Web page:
The El Paso (Some)Times: Where Was Paper for Upset? [OPINION]
Arguably the biggest victory of the season for UTEP. First road win. Young team. Nearly 17,000 fans cheering against the Miners in one of the most hostile settings in all of Conference USA. Against all odds, UTEP beat the Memphis Tigers out of first place in C-USA, 60-58.
But take a good look at the lead paragraph of Bill Knight's story in the El Paso Times. There's something missing.
Look ma, no dateline!
What is a dateline? It's the city or place from where a story is being written, usually in parantheses and in all-caps. You don't put one on anything written locally. If they did, the El Paso Times' dateline on its UTEP story might possibly read...
(BUFFALO WILD WINGS) --
...because it was written from the perspective of the national telecast of the game. Not that Knight was at a sports bar, but he was in front of a TV somewhere in El Paso.
If this makes you angry and you feel like complaining, going after Bill Knight or anyone in the sports department would be a waste of time. It's not their fault. As a matter of fact, Knight deserves credit for turning what would probably have been a 10-inch story on a Miners' loss into a 30-inch piece on the big win.
But there is fault, or worse yet, failure on the part of the El Paso Times and its ownership.
It's the same failure all too evident in many U.S. daily newspapers these days. Faced with dwindling readership and revenue, the first money-saving cuts are made in editorial content -- the very reason people read newspapers. Never mind that this turns a paper into a glorified Thrifty Nickel with ad circulars.
The El Paso Times is owned by one of America's largest newspaper ownership collectives, MediaNews Group. So, especially when MNG's top-heavy big-city newspapers like the San Jose Mercury-News or Denver Post lose money, that money gets made up on the backs of smaller papers, like the El Paso Times.
Consolidation and cost-cutting are hallmarks of MediaNews Group. This is why you'll see bylines from Las Cruces Sun-News reporters when you read about NMSU sports in the Times. The Sun-News and many other Southern New Mexico papers are all part of Texas-New Mexico version of MNG.
A promise to Fox News-watchers out there: this is not a rant against Evil Corporate America. There's nothing wrong at all with making a profit -- except when you lose focus of the very thing that allows you the opportunity to make money in the first place.
Take the "news" out of newspaper and you're left with what you use to line the birdcage. Fish wrap. Papier mache.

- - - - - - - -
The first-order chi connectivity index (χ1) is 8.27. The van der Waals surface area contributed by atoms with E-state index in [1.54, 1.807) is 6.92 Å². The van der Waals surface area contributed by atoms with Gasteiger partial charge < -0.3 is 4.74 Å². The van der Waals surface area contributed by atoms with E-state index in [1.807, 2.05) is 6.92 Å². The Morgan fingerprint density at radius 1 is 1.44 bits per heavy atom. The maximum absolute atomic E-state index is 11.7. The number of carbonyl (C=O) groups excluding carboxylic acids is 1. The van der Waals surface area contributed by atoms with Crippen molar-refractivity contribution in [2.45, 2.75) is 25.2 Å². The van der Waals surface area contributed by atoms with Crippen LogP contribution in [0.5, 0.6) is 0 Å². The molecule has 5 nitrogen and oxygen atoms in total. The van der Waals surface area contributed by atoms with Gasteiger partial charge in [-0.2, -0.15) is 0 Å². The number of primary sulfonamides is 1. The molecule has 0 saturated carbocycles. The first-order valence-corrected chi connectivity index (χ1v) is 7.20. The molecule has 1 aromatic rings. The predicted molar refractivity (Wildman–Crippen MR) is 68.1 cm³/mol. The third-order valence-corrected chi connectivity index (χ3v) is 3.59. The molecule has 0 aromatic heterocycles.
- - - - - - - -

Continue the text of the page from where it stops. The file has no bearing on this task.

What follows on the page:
This is like knowing you'll shoot yourself in the foot and aiming for the pinky toe because you think no one will notice. Except for when you miss and pop a round squarely in the plantar fascia, like not having the beat reporter present for one of UTEP's biggest upsets in recent memory. And in a conference game? Ridiculous.
The Denver Post lost another 5,000 subscriptions. Let's not send Bill Knight to Memphis. THAT'LL save some dough!
But how many more subscriptions will be lost in El Paso?
Part of the problem is that the newspaper industry is finding it difficult to embrace new media. Read the Wikipedia link on MediaNews Group's corporate culture again. Its CEO has said it's committed to print journalism, not diversification.
No matter how many Twitter followers or Facebook likes a paper has, no matter the increasing numbers of people who read news on their smart phones, newspapers continue to stumble over social media and the internet.
Part of the problem is that newspapers have large staffs of reporters and lots of moving parts. Web news is still a small outfit's game. People are just getting used to idea of the internet as a sellable medium, so newspaper sales and marketing departments find it hard to justify the still-small returns. Only Google, AOL and Yahoo! get big bucks right now.
Part of the solution is that newspapers have large staffs of reporters and lots of moving parts. Newspapers still get attention, and no medium has the staff and ability to tell a story as thoroughly with print, pictures and pixels.
An example of a regional paper that does a great job covering sports and integrating with the internet is the Daily Oklahoman. For any big game, reporters narrate extensive game highlights with a separate video of the reporter and a columnist breaking down the game. It's content that drives you to the website because you won't find it in the paper.
Imagine if the El Paso Times had a couple of net-savvy journalists on hand for UTEP's big win. Video highlights of the game, printed word, still photos and more would capture fans' attention before the TV guys could keep their weekend appointments with us at 5:30 p.m.
But no. It was just Bill Knight parked in front of a television, somewhere in El Paso.
If any MediaNews Group bigwigs happened to be along for the ride, well ... hope they at least paid Bill's tab.